Mumbai: Former India allrounder Ravi Shastri was of the opinion that tough battles against Australia in the early stages of an Indian cricketer's career have made them tough for stern tests ahead.
The cricketer-turned-commentator also placed the intense on-field rivalry between India and Australia just a rung below the India-Pakistan duel.
He was speaking at a function here last evening organised by the Australian Trade Commission to elicit business around the 2015 Cricket World Cup which the country is co-hosting with Trans-Tasman neighbours New Zealand.
"I studied in English convent school, so English manners were pretty good, but [I thought] enough of England. You wanted to get out to Australia perform in their zone, play hard, play fair and play to win and to do that you got to be hard yourself," he said.
"One thing about Australia, they will hag you, give you enough on the cricket field, but if you can stand up and play and get runs, there's mutual respect which helped me a lot right from my young age. After that, when you went on to play West Indies, went on to play the strongest teams with the best pace attack in the world, you were not intimidated. You were up for a fight, you wanted to compete.
"You go and ask the young team of the '90s who really learnt how to fight and compete, the Gangulys, the Dravids, the Tendulkars. They were that era of players. It happened because of Australia," said Shastri.
"India-Pak is the fabric, but outside that it's India-Australia [rivalry which brings out the] best cricket. The following that India-Australia cricket has is unmatched because of the competition, if you forget India-Pakistan that goes a long way back."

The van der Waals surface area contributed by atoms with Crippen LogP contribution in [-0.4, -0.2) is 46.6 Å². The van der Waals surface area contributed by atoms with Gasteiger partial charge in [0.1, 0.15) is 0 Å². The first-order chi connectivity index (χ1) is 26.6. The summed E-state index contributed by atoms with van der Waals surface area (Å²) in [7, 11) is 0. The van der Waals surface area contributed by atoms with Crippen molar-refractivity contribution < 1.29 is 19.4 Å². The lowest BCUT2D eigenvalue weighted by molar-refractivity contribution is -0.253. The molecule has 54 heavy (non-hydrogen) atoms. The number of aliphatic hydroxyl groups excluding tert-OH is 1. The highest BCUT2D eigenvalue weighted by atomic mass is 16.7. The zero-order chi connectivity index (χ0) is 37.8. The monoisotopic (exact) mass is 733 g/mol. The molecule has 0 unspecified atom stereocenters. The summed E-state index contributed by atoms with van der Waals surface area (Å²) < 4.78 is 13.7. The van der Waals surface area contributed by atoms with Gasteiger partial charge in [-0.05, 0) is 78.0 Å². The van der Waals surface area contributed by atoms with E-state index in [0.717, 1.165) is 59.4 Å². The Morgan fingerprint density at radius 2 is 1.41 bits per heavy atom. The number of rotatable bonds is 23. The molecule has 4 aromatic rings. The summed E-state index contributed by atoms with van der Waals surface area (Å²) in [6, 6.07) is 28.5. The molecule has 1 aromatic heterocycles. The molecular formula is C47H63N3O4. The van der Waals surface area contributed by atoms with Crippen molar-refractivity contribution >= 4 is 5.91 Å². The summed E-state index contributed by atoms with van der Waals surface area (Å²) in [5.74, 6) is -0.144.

Former Australia pacer Shaun Tait, who played for Rajasthan Royals in the IPL, agreed with Shastri and said the current lot of Indian players were not afraid of anyone, which may have been the case earlier.
"It might have been the case years ago. These guys started touring Australia and learnt to play different kind of cricket. Ravi talked about the Rahuls, Sachins and Souravs and when my turn came not a long time ago in playing them, the Indians were pretty tough," Tait said.
Tait, who is to get married today to an Indian girl here, gave the example of Zaheer Khan when asked why India was not producing fast bowlers similar to him.
"Australia are big people in general and we always had fast bowlers because of the size. These bowlers bowl on pretty flat wickets here in extremely hot conditions. It's not easy for fast bowlers to bowl in India especially for long periods of time.
"I had spoken to Zaheer Khan last night and he spoke to me about how he used to bowl at 150 kmph in his younger age.
"Because he had to bowl so much on these wickets and conditions he got tired and had to rely on his line and length. The coaches are getting smarter in India and not bowling their guys into the ground here," Tait said.
As an example of India-Australia connect in cricket, Rajasthan Royals CEO Raghu Iyer pointed out that one of the investors in his franchise was media baron Rupert Murdoch's son Lachlan.
"Rupert Murdoch's son Lachlan has invested in our company. I can also say about our recent tie up with Deakin University as sports education partner and interestingly it came up in one of the networking of Australian Trade Commission events. As Ravi stated, India-Australia connect is really big outside of India-Pak," Iyer said.